Just a few days ago an event took place in Australia that received very little coverage. Fearing a run on a bank the Australian government guaranteed deposits up to $1 million AUD (Australian dollars)! How the government plans to pay for that is another story. Maybe in the same way that all western nations will pay for all of the trillions of unfunded liabilities, i.e. either by repudiating the debt, inflating it away, or another scheme of creative accounting, unless the deus ex machina makes its appearance sooner than the time when the final solution needs to be implemented.

On the other hand, the EU passed the legislation needed for bail-in mechanisms where the states will not fund all the possible impending bank failures, but rather like in Cyprus the depositors themselves – after a limit of €100K – will be in line to fund the banks’ rescues.

There are several reasons that make us wonder if the Australian growth model is sustainable. Its main two engines have inherent weaknesses, namely: dependence on exports of raw materials to mainly China; and too much reliance on the real estate sector. Let’s take a look at the latter. As the following table shows (taken from the Sydney Morning Herald) about two-thirds of all loans in Australia are backed up by real estate assets. Such reliance on one asset class as collateral, signifies bubbles in the sector whose stability is uncertain when interest rates start rising.

However, the problem might be even more serious given the other factor a.k.a. Chinese economic slowdown. We estimate that over the next 12-18 months the Chinese economy will be hit by bad loans, credit squeezes, banking turmoil, and limited number of bankruptcies, all of which will shake up its growth potential and therefore its demands for Australian exports. As China’s demand for Australian exports decline, the Australian economy will suffer significant tremors that eventually will hit its banking sector and currency.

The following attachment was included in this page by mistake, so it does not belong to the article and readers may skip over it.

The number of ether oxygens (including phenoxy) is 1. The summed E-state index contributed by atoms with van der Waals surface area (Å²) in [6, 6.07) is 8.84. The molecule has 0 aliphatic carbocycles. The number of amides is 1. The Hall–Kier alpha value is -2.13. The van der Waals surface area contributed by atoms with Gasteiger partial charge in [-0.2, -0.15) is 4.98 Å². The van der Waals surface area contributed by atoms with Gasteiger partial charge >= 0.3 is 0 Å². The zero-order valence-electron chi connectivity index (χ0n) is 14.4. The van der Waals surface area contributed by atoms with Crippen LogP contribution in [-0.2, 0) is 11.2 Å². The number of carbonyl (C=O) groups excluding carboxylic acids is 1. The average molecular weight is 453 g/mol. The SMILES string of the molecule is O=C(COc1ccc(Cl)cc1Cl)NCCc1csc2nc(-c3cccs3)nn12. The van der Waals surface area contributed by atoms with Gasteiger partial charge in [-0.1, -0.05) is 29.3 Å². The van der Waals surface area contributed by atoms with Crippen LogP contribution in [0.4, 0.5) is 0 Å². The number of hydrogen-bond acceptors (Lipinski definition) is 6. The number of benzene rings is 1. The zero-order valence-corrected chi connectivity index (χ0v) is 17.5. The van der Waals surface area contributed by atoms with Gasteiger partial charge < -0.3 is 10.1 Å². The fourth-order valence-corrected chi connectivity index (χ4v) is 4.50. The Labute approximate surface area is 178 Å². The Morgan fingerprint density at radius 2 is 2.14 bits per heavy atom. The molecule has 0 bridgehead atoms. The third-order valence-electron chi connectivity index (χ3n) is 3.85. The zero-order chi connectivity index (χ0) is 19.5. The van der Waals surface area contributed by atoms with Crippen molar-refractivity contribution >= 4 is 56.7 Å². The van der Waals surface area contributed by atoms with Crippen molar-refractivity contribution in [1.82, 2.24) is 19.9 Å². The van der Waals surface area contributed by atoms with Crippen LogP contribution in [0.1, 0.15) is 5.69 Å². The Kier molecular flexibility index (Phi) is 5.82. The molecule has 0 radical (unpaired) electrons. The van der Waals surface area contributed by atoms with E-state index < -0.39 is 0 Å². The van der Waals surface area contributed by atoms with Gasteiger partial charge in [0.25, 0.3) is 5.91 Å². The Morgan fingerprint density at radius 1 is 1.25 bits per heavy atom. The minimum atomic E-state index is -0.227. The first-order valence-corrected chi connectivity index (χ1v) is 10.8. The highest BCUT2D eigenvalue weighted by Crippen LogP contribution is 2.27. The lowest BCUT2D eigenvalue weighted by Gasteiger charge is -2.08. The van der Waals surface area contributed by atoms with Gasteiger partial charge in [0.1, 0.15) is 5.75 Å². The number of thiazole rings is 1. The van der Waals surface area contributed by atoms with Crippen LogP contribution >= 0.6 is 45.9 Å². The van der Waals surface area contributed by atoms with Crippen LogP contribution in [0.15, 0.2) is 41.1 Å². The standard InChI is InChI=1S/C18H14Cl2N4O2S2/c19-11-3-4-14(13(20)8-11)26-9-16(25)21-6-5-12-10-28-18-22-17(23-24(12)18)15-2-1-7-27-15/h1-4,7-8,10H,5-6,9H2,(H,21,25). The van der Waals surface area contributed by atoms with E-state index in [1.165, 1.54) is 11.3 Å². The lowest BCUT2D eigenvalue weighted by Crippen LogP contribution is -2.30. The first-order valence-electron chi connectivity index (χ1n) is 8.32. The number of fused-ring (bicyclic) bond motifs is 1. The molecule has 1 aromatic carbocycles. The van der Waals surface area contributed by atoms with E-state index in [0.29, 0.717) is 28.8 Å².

The graph below also signifies what an outlier the Australian banking system is relative to other Western banking systems.

As the graph above clearly shows, Australia has outgrown its banking sector relative to 2007 when the EU and the US banks were hit with their mortgage loan issues. Australia is in dangerous territory (as EU banks still are) having their ratio exceeding the 15-20% ratio which is considered “safe”.

The implied bank guarantees build up moral hazard and remind me of the thunders heard in the US in the summer of 2007. Those built into the moral hazard storm of Bear Stearns in March 2008, to culminate with the almost financial collapse in September-October 2008.

Without a doubt New Zealand faces similar banking issues. Home prices in New Zealand have more than doubled in the last 8-10 years, far surpassing rental and income growth rates. New Zealand’s home price-to-income ratio is 26% above the historical average, while the home price-to-rent ratio is 77% higher than the historical norm. Taking into account that financial services make up 30% of New Zealand’s GDP, we can all understand the consequences on growth, employment, and incomes when tremors start due to excesses and/or due to neighboring countries’ challenges.

In 1980 the Australian musical group Men at Work wrote a unique melody titled “Land Down Under”. Maybe those lyrics can give us a hint of the storms gathering in the Oceanic countries.

Lying in a den in Bombay
With a slack jaw, and not much to say
I said to the man, “Are you trying to tempt me?
Because I come from the land of plenty.”
And he said:

“Oh! Do you come from a land down under
Where women glow and men plunder
Can’t you hear, can’t you hear the thunder
You better run, you better take cover.”